I will be moving soon and cannot accept any more custom orders at this time. I can mail flutes that are on the website until April 3rd and after April 10th. All flutes that are available are in the website. New orders will be accepted after April 10th. Thank you for your patience.

How to Buy a Native American Flute

When I bought my first flute, I did not know what I was doing and made a $350 mistake!  It looked pretty and came from a reputable flute maker but the finger holes were too far apart for me to play it properly.  I bought it online, I think the most important factor to consider when you buy online is to make sure that the flute maker has a reasonable return policy.

Tuning: There are several factors to consider in buying your flute.  I think one of the most important is to make sure the flute is in tune.  There are several good tuner apps you can download on your phone.  Do not be afraid or embarrassed to take out a tuner app and check the tuning on the flute you may want to buy.  In warmer weather the flute will be sharp and in colder weather the flute will be flat, it is a speed of sound physics thing.  What you are looking for is consistency.  If one note is tuned way off from the others that flute is not properly tuned.

Finger Holes: The finger hole spacing should be comfortable for you to reach.  The lower the key, the farther apart the finger holes need to be for proper tuning.  If you have small hands, you may want to start with the key of A or G since the finger holes are closer together.  The size of the holes will vary when the finger holes for each hand are equal distant apart.  Size is usually not an issue.

Ease of Playing: The back pressure when you breath into the flute should be  comfortable for you and what is right varies from player to player.  The important thing to look for is being able to play all the notes comfortably without running out of breathe.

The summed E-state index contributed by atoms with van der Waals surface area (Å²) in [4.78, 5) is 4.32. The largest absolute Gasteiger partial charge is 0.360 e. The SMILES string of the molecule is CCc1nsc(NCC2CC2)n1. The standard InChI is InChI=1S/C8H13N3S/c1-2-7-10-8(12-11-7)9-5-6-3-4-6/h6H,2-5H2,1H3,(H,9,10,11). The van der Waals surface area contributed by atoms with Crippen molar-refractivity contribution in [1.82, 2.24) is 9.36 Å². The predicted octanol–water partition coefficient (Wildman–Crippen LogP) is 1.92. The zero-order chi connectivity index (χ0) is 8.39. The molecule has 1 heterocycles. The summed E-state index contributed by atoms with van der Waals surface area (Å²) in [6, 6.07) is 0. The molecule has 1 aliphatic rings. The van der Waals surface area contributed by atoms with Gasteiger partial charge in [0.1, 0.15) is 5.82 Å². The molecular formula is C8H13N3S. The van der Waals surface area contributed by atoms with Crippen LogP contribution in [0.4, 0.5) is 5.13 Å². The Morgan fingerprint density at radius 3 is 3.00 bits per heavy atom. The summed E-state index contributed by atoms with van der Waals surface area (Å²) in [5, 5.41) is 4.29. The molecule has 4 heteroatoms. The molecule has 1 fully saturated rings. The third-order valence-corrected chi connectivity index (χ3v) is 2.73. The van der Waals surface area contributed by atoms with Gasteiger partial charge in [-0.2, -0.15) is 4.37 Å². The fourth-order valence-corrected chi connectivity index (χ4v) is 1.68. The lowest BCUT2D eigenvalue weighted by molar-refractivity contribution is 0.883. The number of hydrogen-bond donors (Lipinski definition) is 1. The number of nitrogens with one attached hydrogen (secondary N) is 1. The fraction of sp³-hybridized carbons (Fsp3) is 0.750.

Overblowing: When you play the bottom note with all the finger holes covered, sometimes the note will jump to the next octave. Beginners have a problem with overblowing anyway, so you do not want a flute that overblows easily.  The flute should not overblow when you are breathing normally into the flute.

Craftsmanship: You want a flute that is well made with attention to detail.  Is the bore round and the walls an even thickness?  Are the finger holes clean and round? is the TSH square and the edges sharp  and clean?  Does the edge of the block line up with the edge of the TSH?  

Esthetics:  Is it pretty?  Some people pick a flute because it looks beautiful but find out it is only good as a decoration on the bookshelf and not as a musical instrument.  Pretty is great as long as the flute is made well and is in tune.

Everyone has there favorite criteria for buying a flute, but I hope these suggestions will help you make a wiser choice when you buy your flute.